Since Shiites and Kurds have agreed on most constitutional issues, Kurdish lawmaker Mahmoud Othman said the drafting committee would present the draft to parliament Monday even if the Sunni Arabs objected.
Parliament could approve the draft by a simple majority, and the Shiites and Kurds together hold 221 of the 275 seats. However, that risks a Sunni backlash that could scuttle the constitution when it is put before voters in an Oct. 15 referendum.
If two-thirds of the voters in at least three of the 18 provinces vote "no," the charter would be defeated and Sunnis form a majority in at least four provinces. Sunni clerics are urging followers to vote against any constitution that could lead to the breakup of the country.
With the Sunnis standing fast, Shiite legislator Jawad al-Maliki, a member of Prime Minister Ibrahim al-Jaafari's Dawa Party, raised the possibility that the deadline could be pushed back.
"We might amend the interim constitution and extend the deadline by a minimum of two weeks" to allow time to win over the Sunni Arabs, he told The Associated Press.
That would require approval of two-thirds of parliament and the president and his two deputies. However, the United States was anxious to keep to the schedule and ratcheted up pressure on the Iraqis to meet the Monday deadline.
"The Iraqis tell me that they can finish it and they will finish it tomorrow," the U.S. ambassador said on ABC's "This Week."
Khalilzad also acknowledged the importance of getting Sunni Arabs to join in backing the document. "This constitution can be a national compact bringing Sunnis in, isolating extremists and Baathist hard-liners and setting the stage over time for defeating them," he said on CNN's "Late Edition."
Khalilzad told CNN that "a lot of American blood and American treasure has been spent here" -- a point that he had made "abundantly clear to my Iraqi interlocutors."
An American soldier was killed and three others were wounded in a roadside bombing Sunday while they were on patrol east of Rutbah, 250 miles west of Baghdad, the military said.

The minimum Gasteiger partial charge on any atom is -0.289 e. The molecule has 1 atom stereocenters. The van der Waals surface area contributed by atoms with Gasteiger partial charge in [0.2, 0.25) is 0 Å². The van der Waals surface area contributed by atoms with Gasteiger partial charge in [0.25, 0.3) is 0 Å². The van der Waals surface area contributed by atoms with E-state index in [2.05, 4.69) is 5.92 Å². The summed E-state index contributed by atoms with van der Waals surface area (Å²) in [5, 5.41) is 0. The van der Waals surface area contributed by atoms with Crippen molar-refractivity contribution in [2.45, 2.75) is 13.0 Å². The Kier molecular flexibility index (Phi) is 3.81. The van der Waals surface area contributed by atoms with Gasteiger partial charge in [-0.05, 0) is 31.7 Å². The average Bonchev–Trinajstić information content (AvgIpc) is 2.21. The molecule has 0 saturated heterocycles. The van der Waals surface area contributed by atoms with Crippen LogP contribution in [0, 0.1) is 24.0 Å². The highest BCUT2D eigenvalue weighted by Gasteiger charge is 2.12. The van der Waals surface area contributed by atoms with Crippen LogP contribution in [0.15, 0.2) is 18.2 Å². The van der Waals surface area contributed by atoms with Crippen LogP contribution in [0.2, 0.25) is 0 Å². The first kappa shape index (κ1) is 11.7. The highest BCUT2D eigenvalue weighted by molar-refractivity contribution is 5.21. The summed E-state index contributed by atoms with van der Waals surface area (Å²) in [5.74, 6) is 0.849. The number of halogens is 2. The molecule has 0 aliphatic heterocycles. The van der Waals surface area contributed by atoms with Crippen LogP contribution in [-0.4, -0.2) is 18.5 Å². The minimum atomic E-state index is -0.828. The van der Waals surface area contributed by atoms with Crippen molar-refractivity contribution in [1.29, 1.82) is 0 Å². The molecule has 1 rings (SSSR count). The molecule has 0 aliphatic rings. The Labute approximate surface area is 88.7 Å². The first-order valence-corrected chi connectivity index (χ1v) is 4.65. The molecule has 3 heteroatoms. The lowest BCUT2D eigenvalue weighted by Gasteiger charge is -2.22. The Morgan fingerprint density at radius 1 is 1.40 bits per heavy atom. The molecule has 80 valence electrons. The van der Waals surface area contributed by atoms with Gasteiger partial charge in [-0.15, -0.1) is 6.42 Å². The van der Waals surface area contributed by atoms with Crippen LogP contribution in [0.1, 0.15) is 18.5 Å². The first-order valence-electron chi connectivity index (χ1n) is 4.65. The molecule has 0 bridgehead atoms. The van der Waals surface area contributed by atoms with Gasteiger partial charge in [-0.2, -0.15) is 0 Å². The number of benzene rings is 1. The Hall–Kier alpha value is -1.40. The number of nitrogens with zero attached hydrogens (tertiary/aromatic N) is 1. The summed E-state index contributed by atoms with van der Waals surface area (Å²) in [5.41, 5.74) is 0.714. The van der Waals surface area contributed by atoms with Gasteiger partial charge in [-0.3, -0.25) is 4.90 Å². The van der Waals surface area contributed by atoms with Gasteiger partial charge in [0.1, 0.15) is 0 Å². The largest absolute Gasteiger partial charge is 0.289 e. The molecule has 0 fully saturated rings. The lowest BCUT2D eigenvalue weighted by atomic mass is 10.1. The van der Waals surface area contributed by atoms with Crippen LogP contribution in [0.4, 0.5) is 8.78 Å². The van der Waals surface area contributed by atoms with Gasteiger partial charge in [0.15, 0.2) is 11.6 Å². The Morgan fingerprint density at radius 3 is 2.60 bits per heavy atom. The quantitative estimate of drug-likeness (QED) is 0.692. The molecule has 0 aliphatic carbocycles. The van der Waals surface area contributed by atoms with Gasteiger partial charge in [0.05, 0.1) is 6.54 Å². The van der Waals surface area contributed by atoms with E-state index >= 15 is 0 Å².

Three soldiers assigned to Three Task Force Liberty were killed and one was wounded in a roadside bombing late Saturday near Tuz Khormato, 100 miles north of the capital, the military said.
One soldier also was killed and another wounded in a bombing in western Baghdad on Saturday, the military said.
Elsewhere, a U.S. soldier was found dead of a gunshot wound Friday. The military said an investigation was under way and did not say where the soldier was found or if an attack was suspected in the soldier's death.
In the capital, a senior Iraqi Central Bank official, Haseeb Kadum, was kidnapped Sunday outside his home, police 1st Lt. Thaer Mahmoud said. The beheaded body of an unidentified woman was found in the violent southern neighborhood of Dora, Mahmoud added.
Thirty bodies -- two of them women -- were found Sunday in a grave south of Baghdad, Iraqi forces said. Iraqi commandos were led to the grave after interrogating insurgents detained in a raid earlier in the day, police said. Police estimated the victims had been dead about two weeks.
Associated Press writers Bassem Mroue, Sameer N. Yacoub and Omar Sinan contributed to this report.